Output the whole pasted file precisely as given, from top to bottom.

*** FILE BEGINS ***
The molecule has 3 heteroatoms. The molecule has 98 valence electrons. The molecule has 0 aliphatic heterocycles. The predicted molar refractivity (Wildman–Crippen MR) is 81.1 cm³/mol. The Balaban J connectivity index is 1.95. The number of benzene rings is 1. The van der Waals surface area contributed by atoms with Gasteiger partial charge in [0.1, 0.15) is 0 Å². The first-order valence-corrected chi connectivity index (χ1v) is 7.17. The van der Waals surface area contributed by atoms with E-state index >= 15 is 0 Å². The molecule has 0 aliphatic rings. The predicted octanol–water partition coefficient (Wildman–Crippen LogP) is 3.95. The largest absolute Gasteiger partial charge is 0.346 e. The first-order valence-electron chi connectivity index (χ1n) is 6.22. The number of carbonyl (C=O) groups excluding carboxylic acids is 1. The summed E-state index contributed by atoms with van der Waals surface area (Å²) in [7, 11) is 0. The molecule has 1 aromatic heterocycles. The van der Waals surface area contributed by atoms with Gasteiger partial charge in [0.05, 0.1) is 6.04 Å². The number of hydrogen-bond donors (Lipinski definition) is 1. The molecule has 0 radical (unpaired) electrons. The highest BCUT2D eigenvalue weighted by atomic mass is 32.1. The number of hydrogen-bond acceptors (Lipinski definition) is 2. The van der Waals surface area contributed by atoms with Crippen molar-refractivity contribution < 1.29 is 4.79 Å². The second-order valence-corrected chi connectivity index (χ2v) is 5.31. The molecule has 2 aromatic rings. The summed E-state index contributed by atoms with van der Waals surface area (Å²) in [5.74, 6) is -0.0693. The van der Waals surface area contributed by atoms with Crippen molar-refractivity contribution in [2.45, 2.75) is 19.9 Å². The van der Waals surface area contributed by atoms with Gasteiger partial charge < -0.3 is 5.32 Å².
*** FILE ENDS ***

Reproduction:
The molecule has 3 heteroatoms. The molecule has 98 valence electrons. The molecule has 0 aliphatic heterocycles. The predicted molar refractivity (Wildman–Crippen MR) is 81.1 cm³/mol. The Balaban J connectivity index is 1.95. The number of benzene rings is 1. The van der Waals surface area contributed by atoms with Gasteiger partial charge in [0.1, 0.15) is 0 Å². The first-order valence-corrected chi connectivity index (χ1v) is 7.17. The van der Waals surface area contributed by atoms with E-state index >= 15 is 0 Å². The molecule has 0 aliphatic rings. The predicted octanol–water partition coefficient (Wildman–Crippen LogP) is 3.95. The largest absolute Gasteiger partial charge is 0.346 e. The first-order valence-electron chi connectivity index (χ1n) is 6.22. The number of carbonyl (C=O) groups excluding carboxylic acids is 1. The summed E-state index contributed by atoms with van der Waals surface area (Å²) in [7, 11) is 0. The molecule has 1 aromatic heterocycles. The van der Waals surface area contributed by atoms with Gasteiger partial charge in [0.05, 0.1) is 6.04 Å². The number of hydrogen-bond donors (Lipinski definition) is 1. The molecule has 0 radical (unpaired) electrons. The highest BCUT2D eigenvalue weighted by atomic mass is 32.1. The number of hydrogen-bond acceptors (Lipinski definition) is 2. The van der Waals surface area contributed by atoms with Crippen molar-refractivity contribution < 1.29 is 4.79 Å². The second-order valence-corrected chi connectivity index (χ2v) is 5.31. The molecule has 2 aromatic rings. The summed E-state index contributed by atoms with van der Waals surface area (Å²) in [5.74, 6) is -0.0693. The van der Waals surface area contributed by atoms with Crippen molar-refractivity contribution in [2.45, 2.75) is 19.9 Å². The van der Waals surface area contributed by atoms with Gasteiger partial charge < -0.3 is 5.32 Å².